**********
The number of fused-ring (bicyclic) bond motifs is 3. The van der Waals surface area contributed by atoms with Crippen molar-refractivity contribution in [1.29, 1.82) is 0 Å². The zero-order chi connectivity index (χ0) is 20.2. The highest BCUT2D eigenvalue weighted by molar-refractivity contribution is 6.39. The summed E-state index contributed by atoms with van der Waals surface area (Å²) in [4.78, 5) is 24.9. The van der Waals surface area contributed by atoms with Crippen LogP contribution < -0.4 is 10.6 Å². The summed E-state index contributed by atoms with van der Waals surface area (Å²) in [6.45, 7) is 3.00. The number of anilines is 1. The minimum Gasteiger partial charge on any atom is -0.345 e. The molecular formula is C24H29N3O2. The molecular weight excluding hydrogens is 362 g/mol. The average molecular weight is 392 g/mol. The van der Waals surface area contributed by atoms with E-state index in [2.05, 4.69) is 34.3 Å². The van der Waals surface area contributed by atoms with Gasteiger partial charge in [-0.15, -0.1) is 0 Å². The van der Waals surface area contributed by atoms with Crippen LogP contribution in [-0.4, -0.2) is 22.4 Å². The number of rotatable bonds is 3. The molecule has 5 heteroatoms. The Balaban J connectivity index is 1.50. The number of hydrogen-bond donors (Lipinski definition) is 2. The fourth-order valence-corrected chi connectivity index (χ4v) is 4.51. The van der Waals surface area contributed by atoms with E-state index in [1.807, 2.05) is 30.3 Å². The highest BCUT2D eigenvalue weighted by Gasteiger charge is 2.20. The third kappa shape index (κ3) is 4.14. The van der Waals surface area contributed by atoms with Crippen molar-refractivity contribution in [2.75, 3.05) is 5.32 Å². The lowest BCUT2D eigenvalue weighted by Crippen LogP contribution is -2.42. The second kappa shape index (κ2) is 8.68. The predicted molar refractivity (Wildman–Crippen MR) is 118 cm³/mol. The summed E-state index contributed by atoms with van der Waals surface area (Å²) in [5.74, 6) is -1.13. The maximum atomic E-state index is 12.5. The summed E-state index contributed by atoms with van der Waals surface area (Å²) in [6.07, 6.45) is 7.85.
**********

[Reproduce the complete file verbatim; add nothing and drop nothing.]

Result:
The number of fused-ring (bicyclic) bond motifs is 3. The van der Waals surface area contributed by atoms with Crippen molar-refractivity contribution in [1.29, 1.82) is 0 Å². The zero-order chi connectivity index (χ0) is 20.2. The highest BCUT2D eigenvalue weighted by molar-refractivity contribution is 6.39. The summed E-state index contributed by atoms with van der Waals surface area (Å²) in [4.78, 5) is 24.9. The van der Waals surface area contributed by atoms with Crippen LogP contribution < -0.4 is 10.6 Å². The summed E-state index contributed by atoms with van der Waals surface area (Å²) in [6.45, 7) is 3.00. The number of anilines is 1. The minimum Gasteiger partial charge on any atom is -0.345 e. The molecular formula is C24H29N3O2. The molecular weight excluding hydrogens is 362 g/mol. The average molecular weight is 392 g/mol. The van der Waals surface area contributed by atoms with E-state index in [2.05, 4.69) is 34.3 Å². The van der Waals surface area contributed by atoms with Gasteiger partial charge in [-0.15, -0.1) is 0 Å². The van der Waals surface area contributed by atoms with Crippen LogP contribution in [-0.4, -0.2) is 22.4 Å². The number of rotatable bonds is 3. The molecule has 5 heteroatoms. The Balaban J connectivity index is 1.50. The number of hydrogen-bond donors (Lipinski definition) is 2. The fourth-order valence-corrected chi connectivity index (χ4v) is 4.51. The van der Waals surface area contributed by atoms with E-state index in [1.807, 2.05) is 30.3 Å². The highest BCUT2D eigenvalue weighted by Gasteiger charge is 2.20. The third kappa shape index (κ3) is 4.14. The van der Waals surface area contributed by atoms with Crippen molar-refractivity contribution in [2.75, 3.05) is 5.32 Å². The lowest BCUT2D eigenvalue weighted by Crippen LogP contribution is -2.42. The second kappa shape index (κ2) is 8.68. The predicted molar refractivity (Wildman–Crippen MR) is 118 cm³/mol. The summed E-state index contributed by atoms with van der Waals surface area (Å²) in [5.74, 6) is -1.13. The maximum atomic E-state index is 12.5. The summed E-state index contributed by atoms with van der Waals surface area (Å²) in [6.07, 6.45) is 7.85.